Bethany called my name, and I suddenly I realized I hadn’t heard a word Bethany or Anne had said during their introductions. (I had to ask them, “What did you say?” for this blog!) My mind was blank, my vision tunneled. I felt like I was inside a thick balloon floating underwater. I began by telling the audience what I write. “Fiction, mostly,” I said. My voice was shaky. “But I’m starting to write non-fiction. I’ll tell you more about in a moment.”
Since I write speculative fiction, I wanted my introduction to take an unusual turn. I looked at my notes and told the audience about one of my my favorite animals, the cuttlefish: a wondrous aquatic invertebrate that seems more like a creature from an alien planet than inspiration for my Festival of the Book introduction. Someone in the audience laughed, which is what I had hoped would happen, and I began to relax.
“The cuttlefish quality I admire is its ability to change color to match its emotion.” I compared this ability to my online presence. My Facebook, twitter, and blog pages change colors to match my emotions. From blue to red to black, depending on what’s happening. I returned to the previously mentioned non-fiction, a very personal blog I began with my diagnosis with endometrial cancer last December. “We share our souls when we write. And no one can share their soul if they fear gossip or ridicule. Trust is the foundation of a great writing group.”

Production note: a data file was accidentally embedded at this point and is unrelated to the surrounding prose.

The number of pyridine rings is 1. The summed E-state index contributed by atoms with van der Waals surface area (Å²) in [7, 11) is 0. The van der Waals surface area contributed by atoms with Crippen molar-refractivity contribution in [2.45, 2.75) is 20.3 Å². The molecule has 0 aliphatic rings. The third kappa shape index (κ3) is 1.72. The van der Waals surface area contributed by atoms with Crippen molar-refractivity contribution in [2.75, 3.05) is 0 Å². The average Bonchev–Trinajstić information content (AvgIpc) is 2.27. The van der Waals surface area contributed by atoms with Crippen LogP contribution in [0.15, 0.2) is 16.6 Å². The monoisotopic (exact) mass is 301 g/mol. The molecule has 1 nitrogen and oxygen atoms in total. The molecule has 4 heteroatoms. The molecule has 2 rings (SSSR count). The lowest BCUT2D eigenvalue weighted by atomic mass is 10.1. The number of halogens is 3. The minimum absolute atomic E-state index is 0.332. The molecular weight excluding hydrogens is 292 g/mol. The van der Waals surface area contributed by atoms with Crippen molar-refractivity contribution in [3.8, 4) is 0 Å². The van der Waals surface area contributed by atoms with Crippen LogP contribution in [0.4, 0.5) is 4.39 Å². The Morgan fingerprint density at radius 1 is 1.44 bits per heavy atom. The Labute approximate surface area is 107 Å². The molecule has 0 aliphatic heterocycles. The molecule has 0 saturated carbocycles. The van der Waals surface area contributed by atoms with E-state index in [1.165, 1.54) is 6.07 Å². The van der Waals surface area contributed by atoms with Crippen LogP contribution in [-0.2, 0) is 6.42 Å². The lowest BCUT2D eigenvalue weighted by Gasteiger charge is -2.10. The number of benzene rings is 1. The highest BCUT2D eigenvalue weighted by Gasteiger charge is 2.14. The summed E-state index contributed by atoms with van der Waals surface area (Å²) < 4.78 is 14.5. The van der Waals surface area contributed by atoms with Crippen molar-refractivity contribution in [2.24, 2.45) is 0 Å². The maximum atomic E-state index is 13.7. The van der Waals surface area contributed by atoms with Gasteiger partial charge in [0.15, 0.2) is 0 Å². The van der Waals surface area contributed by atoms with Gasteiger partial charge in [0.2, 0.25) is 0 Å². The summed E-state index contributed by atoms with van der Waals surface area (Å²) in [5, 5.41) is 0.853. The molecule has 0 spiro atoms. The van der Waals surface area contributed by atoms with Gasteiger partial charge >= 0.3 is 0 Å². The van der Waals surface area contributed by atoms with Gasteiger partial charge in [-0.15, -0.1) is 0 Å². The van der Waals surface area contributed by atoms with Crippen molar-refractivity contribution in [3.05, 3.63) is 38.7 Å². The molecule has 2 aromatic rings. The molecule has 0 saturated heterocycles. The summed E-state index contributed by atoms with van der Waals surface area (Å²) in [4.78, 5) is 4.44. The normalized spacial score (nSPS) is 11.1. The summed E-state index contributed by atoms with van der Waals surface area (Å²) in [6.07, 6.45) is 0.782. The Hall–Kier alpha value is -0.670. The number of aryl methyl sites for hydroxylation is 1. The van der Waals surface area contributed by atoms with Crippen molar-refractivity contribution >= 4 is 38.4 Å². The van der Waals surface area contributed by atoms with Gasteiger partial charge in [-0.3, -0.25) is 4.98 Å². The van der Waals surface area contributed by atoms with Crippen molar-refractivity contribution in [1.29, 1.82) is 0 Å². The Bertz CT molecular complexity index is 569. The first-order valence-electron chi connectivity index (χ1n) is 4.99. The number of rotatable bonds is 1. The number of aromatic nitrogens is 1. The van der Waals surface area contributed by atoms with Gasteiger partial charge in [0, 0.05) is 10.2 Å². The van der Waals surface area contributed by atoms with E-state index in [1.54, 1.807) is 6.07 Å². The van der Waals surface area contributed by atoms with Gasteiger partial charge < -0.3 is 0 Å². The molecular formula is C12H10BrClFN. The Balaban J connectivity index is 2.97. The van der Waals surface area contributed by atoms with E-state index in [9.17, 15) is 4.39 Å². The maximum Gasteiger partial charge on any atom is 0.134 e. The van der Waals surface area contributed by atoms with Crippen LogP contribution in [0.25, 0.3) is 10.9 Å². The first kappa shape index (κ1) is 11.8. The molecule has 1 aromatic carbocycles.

Claire gave the final introduction. She discussed BACCA’s process. How and when BACCA meets, what we talk about, how we each comment on another writer’s work, and how we observe boundaries. She shared a few key principles of learning based on her research as an educational psychologist.
“Many of us have an ability bias,” Claire said, “where we think we can’t get better at something if we’re not already good at it.” (See link to Carol Dweck’s Mindset website, http://mindsetonline.com/). Claire cited research contradicting this bias and emphasized that expertise evolves through putting in the time. “We’re talking thousands of hours,” she said. Expertise also comes from supportive, effective feedback, which a great writing group can provide.
After introductions, Bethany asked the audience to take a minute and travel back in time. Remember when they received positive critique on their writing from another person. Maybe it was a teacher, a friend, or a family member. Maybe a commenter online. She reminded the audience that “critique is a loaded word. It sounds pretty close to criticism.” The room quieted as we all thought of our writing experiences.
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Our panel discussion came next. Bethany asked the questions and Anne, Claire and I took turns answering. Our answers were sincere, humorous, and instructive.
Where do you meet? What have been the highlights and lowlights?
Anne’s house because it’s private. The Mudhouse in Crozet unless it’s hosting a violin recital.
Have you become friends? How does that impact your critiques?
After two years together, friendship was inevitable. We keep our critiques strictly about the writing and try not to let personal feelings influence our feedback.
Is there a difference between how you critique fiction and memoir? Why?
Memoir, by its nature, is more personal than fiction so critiquing can be difficult. Plus, readers know the ending.
What has enabled the trust to be vulnerable as a writer in a critique group? As a reader?
This question reiterates the importance of selecting the right people for your group.